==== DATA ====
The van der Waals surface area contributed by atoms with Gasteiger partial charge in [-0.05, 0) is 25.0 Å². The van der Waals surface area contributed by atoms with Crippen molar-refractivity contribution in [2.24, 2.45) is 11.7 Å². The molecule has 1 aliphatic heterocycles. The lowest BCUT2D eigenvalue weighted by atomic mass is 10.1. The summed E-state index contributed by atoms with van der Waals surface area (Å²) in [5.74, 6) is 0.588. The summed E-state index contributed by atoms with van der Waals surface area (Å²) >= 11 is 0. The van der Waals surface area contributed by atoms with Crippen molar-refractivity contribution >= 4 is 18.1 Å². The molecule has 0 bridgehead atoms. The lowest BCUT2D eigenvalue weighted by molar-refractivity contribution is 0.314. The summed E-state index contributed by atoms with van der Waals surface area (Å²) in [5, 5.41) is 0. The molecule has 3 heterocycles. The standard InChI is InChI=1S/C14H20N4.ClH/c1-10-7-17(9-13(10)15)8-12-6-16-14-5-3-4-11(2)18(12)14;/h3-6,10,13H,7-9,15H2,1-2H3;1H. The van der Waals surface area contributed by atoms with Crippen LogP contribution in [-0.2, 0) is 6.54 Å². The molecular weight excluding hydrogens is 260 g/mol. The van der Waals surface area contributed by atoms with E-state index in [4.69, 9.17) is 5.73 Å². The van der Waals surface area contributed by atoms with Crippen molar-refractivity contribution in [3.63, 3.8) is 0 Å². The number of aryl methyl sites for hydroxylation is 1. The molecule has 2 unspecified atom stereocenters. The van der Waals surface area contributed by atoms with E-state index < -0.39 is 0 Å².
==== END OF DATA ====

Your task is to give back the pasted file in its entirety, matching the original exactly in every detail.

The van der Waals surface area contributed by atoms with Gasteiger partial charge in [-0.05, 0) is 25.0 Å². The van der Waals surface area contributed by atoms with Crippen molar-refractivity contribution in [2.24, 2.45) is 11.7 Å². The molecule has 1 aliphatic heterocycles. The lowest BCUT2D eigenvalue weighted by atomic mass is 10.1. The summed E-state index contributed by atoms with van der Waals surface area (Å²) in [5.74, 6) is 0.588. The summed E-state index contributed by atoms with van der Waals surface area (Å²) >= 11 is 0. The van der Waals surface area contributed by atoms with Crippen molar-refractivity contribution >= 4 is 18.1 Å². The molecule has 0 bridgehead atoms. The lowest BCUT2D eigenvalue weighted by molar-refractivity contribution is 0.314. The summed E-state index contributed by atoms with van der Waals surface area (Å²) in [5, 5.41) is 0. The molecule has 3 heterocycles. The standard InChI is InChI=1S/C14H20N4.ClH/c1-10-7-17(9-13(10)15)8-12-6-16-14-5-3-4-11(2)18(12)14;/h3-6,10,13H,7-9,15H2,1-2H3;1H. The van der Waals surface area contributed by atoms with Crippen LogP contribution in [-0.2, 0) is 6.54 Å². The molecular weight excluding hydrogens is 260 g/mol. The van der Waals surface area contributed by atoms with E-state index in [4.69, 9.17) is 5.73 Å². The van der Waals surface area contributed by atoms with Crippen molar-refractivity contribution in [3.63, 3.8) is 0 Å². The number of aryl methyl sites for hydroxylation is 1. The molecule has 2 unspecified atom stereocenters. The van der Waals surface area contributed by atoms with E-state index < -0.39 is 0 Å².